With my own family name having an Irish nomenclature that is at least two thousand years old, and possible connections to the earliest Irish, Celtic, Gaelic fathers of Ireland who are said to have descended from Fenius Farsaid, I find rich irony in the writings of Phillip Schaff regarding what the Roman papists have attempted to do to my ancestry. Fenius Farsaid was king of Scythia, son of Boath, grandson of Magog, son of Japheth, living at the time of Tower of Babel, while his son Niul, and his grandson Goidel Glas were contemporary of Abraham and Moses. Fenius Farsaid is said to be one of seventy-two chieftains at the Tower of Babel when the languages changed. Such is the legend.
The Irish flag is green, orange, and white; green for Catholics, orange for Protestants and white for peace between the two. Yet, while St. Patrick’s Day is a celebration of green (Catholic) and alcohol (beer), Phillip Schaff, the renowned historian of church history, gives great evidence that Patrick was a prohibitionist and not Catholic (‘green’). Such rich irony! Patrick was neither ‘green’ and against drinking, yet his day of memorial is celebrated with green and drinking, and in some cases, both (such as green beer). Schaff proves that the Catholics stole the story of Patrick and used it to supplement the failed mission of their own ambassador, Palladius, who returned to Rome in failure. Patrick was also said to have converted directly to Christ, to have taught the Trinity using a three-leaf clover, to have pointed the natives away from men’s traditions and religious hierarchy directly to Christ, and to have celebrated Jesus Christ and to have taught beliefs directly from the Bible without Roman influence at all in his life, and with teachings contrary to many of the doctrines of the Roman and even Anglican churches.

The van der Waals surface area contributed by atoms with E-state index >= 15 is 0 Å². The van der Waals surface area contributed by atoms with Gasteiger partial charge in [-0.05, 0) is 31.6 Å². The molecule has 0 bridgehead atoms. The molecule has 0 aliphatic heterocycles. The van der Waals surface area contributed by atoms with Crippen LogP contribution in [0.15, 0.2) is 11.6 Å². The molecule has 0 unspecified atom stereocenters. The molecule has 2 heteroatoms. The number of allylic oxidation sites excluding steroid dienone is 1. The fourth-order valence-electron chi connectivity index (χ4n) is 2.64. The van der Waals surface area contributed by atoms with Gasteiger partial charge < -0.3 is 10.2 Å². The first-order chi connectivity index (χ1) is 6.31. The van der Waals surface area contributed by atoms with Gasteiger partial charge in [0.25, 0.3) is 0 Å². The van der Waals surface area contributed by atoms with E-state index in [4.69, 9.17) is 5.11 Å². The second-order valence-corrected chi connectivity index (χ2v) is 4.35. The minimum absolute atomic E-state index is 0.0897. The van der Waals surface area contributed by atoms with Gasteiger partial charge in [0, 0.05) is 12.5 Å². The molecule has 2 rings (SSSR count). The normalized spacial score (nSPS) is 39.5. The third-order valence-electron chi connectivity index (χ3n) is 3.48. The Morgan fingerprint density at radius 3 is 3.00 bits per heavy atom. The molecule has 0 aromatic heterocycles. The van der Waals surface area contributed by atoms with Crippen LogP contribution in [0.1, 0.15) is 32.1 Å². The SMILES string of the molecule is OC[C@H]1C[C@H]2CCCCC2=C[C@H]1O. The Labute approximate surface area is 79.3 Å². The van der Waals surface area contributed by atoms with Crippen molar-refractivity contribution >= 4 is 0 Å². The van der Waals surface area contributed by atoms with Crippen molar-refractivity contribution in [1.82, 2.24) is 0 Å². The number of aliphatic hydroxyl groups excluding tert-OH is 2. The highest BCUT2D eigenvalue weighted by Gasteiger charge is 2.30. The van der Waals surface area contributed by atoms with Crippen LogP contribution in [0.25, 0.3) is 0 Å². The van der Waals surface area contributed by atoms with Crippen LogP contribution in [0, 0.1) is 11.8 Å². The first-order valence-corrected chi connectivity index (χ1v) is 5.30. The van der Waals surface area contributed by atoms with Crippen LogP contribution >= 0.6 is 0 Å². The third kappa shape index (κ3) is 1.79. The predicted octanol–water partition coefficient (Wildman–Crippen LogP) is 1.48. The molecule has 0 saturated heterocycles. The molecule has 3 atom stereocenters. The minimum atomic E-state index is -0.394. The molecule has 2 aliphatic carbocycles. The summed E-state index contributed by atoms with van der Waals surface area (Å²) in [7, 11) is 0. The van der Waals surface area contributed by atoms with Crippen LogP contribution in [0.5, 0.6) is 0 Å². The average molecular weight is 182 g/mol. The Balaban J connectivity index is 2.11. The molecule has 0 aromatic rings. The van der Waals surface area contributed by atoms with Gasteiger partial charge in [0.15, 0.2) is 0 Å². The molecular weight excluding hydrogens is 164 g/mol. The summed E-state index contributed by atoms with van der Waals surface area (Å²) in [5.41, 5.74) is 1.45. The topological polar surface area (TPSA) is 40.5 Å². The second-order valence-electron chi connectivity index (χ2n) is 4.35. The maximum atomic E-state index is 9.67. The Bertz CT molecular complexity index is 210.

Patrick wrote a hymn titled “S. Patricii Canticum Scotticum” which states:
Christ with me, Christ before me,
Christ behind me, Christ within me,
Christ beneath me, Christ above me,
Christ at my right, Christ at my left,
Christ in the fort (i.e. Home).
Christ in the chariot-seat (i.e. Car).
Christ in the poop (i.e. Sloop, Boat).
Christ in the heart of everyone who thinks of me,
Christ in the mouth of everyone who speaks to me,
Christ in every eye that sees me,
Christ in every ear that hears me.
Salvation is of the LORD,
Salvation is of the LORD,
Salvation is of Christ.
May Thy salvation, O LORD, be ever with us.”
No wonder when we see Patrick of Ireland’s song and compare it, we can see that while Patrick’s song was completely devoid of the Catholic’s focus on the crucifix, a so-called Protestant like Craig Courtney appears to have almost plagiarized Patrick’s song while giving it more of a Catholic sun-worship twist (Catholics being descendants from that sun-worshiper, Roman Emperor Constantine I, who considered himself the sun god of Romans and the Messiah of Christianity simultaneously as recent archaelogy and a historical documentary have pointed out). Are you surprised that Courtney was commissioned by the Vatican to write music for them? The cross upon which Jesus died was an ancient sun-worship symbol of Rome, the sign of Apollo the sun god, in use by pagans long before the time of Jesus Christ. To compare Patrick’s hymn lyrics shown above to the lyrics of Craig Courtney, that darling of certain fundamentalists, be sure to visit the article at this link.
A member of historical societies in the 1800s, German-educated Phillip Schaff, assisted with encyclopedias and wrote his own works in addition to his professorship at Union Theological Seminary in NYC and his role with the Chicago World’s Parliament of Religions in 1893. He provides evidence in his “History of the Christian Church”, Vol. 4, Circa 1875, that debunk common misconceptions about Patrick the Saint. Here’s a link to Schaff’s history from the 1800s: “History of the Christian Church”, Vol. 4, Circa 1875, Phillip Schaff.